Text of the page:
UConn must do more to confront sexual violence  

UConn students, alumni and faculty gather outside the Rowe Building on Fairfield Way in Storrs, CT. for a walk out against sexual assault on Wednesday, Feb. 9, 2022. Protesters gathered and held up signs as survivors shared their stories and supporters spoke out against sexual assault at UConn. Photo by Sofia Sawchuk/The Daily Campus.

Content Warning: Sexual violence, sexual assault, rape, intimate partner violence  

According to a report by The Daily Campus from Jan. 27, 2023, Revolution Against Rape, a student organization at the University of Connecticut, has released a list of 16 demands for UConn administration. These demands refer to the handling of cases of sexual violence, and the support and resources available to people who experience sexual violence at UConn. 

The demands include making resources transparently available to students, timely investigations, bi-monthly meetings of the Presidential Task Force on Combating Sexual Violence and Supporting Our Students, additional staff in various departments funded via the reallocation of funds from the UConn Police Department and more easily accessible reports. The demands also call for public training records — and training that is trauma-informed — for UCPD officers, monthly testing of the university’s Blue Light System, the creation of Residential Life policies and procedures regarding sexual and gender misconduct, an online system for submitting a University No-Contact Letter and protections for victim-survivors who experience sexual violence in various forms online. 

Having written before about the need to make campus safety a priority, The Daily Campus Editorial Board commends RAR for working to hold the UConn administration accountable. Further, RAR’s mission overall — to foster awareness of sexual assault and end sexual violence through education, activism, reform and policy change — is necessary at a university that has historically and continuously failed to support survivors. 

The Daily Campus Editorial Board has repeatedly written about UConn’s lack of administrative action on the front of sexual violence accountability. Almost a year after a string of protests demanding said action from the university regarding sexual violence on campuses, all the UConn administration has to show for itself is the aforementioned Presidential Task Force that has not made any tangible change on campus. 

This task force published their final report in August of 2022, with a letter signed by a number of administrators who at the time held the titles of Interim President Radenka Maric, Interim Provost and Executive Vice President for Academic Affairs Anne D’Alleva and Dean of Students and Associate Vice President for Student Affairs Eleanor J.B. Daugherty.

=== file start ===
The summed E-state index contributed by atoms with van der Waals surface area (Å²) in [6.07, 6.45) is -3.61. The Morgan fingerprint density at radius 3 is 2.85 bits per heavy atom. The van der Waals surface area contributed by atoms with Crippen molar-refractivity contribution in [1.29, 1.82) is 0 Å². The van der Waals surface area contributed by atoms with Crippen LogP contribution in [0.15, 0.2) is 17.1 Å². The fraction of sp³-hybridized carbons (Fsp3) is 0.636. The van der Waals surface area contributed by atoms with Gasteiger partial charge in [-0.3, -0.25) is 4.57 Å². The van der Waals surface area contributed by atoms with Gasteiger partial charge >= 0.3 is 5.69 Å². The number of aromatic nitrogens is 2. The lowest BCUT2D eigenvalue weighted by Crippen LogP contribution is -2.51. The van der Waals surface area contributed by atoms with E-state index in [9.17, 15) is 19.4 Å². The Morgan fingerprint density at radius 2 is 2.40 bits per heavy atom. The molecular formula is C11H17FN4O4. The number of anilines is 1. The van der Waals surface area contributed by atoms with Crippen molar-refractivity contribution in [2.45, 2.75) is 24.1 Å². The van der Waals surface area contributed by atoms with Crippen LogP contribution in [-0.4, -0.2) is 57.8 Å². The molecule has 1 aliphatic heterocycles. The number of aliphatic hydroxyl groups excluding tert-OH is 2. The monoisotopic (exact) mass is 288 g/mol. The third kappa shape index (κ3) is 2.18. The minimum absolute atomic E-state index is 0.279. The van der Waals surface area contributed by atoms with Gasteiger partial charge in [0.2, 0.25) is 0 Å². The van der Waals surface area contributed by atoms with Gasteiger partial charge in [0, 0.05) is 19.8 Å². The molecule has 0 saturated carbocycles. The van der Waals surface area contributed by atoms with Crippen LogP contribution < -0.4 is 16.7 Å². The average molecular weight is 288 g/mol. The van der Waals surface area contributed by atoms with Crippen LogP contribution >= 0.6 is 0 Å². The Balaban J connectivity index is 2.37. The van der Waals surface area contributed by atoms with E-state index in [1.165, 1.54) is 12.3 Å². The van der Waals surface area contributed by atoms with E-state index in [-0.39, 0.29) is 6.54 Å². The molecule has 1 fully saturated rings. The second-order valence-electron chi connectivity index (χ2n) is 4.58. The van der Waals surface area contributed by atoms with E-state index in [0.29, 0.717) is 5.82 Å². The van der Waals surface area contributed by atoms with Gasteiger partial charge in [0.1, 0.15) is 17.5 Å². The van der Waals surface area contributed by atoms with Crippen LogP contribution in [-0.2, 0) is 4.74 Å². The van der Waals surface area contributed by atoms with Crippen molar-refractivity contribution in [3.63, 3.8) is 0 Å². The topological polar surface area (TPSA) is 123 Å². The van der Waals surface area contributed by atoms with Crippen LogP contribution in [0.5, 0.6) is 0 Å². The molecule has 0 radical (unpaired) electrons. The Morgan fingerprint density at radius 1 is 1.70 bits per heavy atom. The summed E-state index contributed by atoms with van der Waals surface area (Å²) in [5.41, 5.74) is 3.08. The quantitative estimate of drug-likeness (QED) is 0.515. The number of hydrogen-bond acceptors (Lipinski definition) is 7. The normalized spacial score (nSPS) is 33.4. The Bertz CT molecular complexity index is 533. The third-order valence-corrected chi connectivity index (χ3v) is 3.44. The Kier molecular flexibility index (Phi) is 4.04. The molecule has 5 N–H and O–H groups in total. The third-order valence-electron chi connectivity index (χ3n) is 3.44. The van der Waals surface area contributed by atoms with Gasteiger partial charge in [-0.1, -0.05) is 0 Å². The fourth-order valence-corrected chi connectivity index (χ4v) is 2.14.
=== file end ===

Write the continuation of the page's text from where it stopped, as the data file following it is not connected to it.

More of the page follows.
In this letter, UConn administration promises to “Expand access to resources that provide immediate support and guidance for individuals impacted by sexual violence,” require a “third party assessment of policies and programs relating to sexual and intimate partner violence at the University of Connecticut” and to “Hire additional staff to increase the University’s capacity to assess our service, publicly share our goals and progress, and increase support for those directly impacted by sexual and interpersonal violence.” According to a Daily Campus article from Nov. 17, 2022, the Task Force reportedly only met once in the Fall 2022 semester for a progress report and will not meet again until March 2023. 

The Task Force’s updates from Fall 2022 only suggest the completion of the following directives: the implementation of the LiveSafe app, an improvement in the ease of completing a Mutual No-Contact Directive and improvements in the language on UConn’s website regarding these directives and an expanded availability of Title IX brochures. The article also discussed in-progress projects of the Task Force, including an expansion of the Pack Leader Program, additional staff being hired to focus on Title IX matters and bystander education, the redesigning of the presentation of informational resources and an exploratory group focusing on “a research center focusing on sexual violence on college and university campuses.” 

While it would be inaccurate to say the university has done nothing to improve the resources available to sexual violence victim-survivors on campus, it would be less accurate to say UConn has done anything significant. When it comes to the safety and well-being of students, mediocre progress is unacceptable. While many of the implemented directives are in line with RAR’s demands, these are only a step in the right direction at best. Simply put, the work of the Task Force does not do enough to support or protect students, and is indicative of the larger, university-wide problem of not having students’ interests at the forefront of campus policies and practices. That being said, The Daily Campus Editorial Board encourages the student body, including organizations like RAR, to continue pressuring the administration to genuinely protect our pack. 

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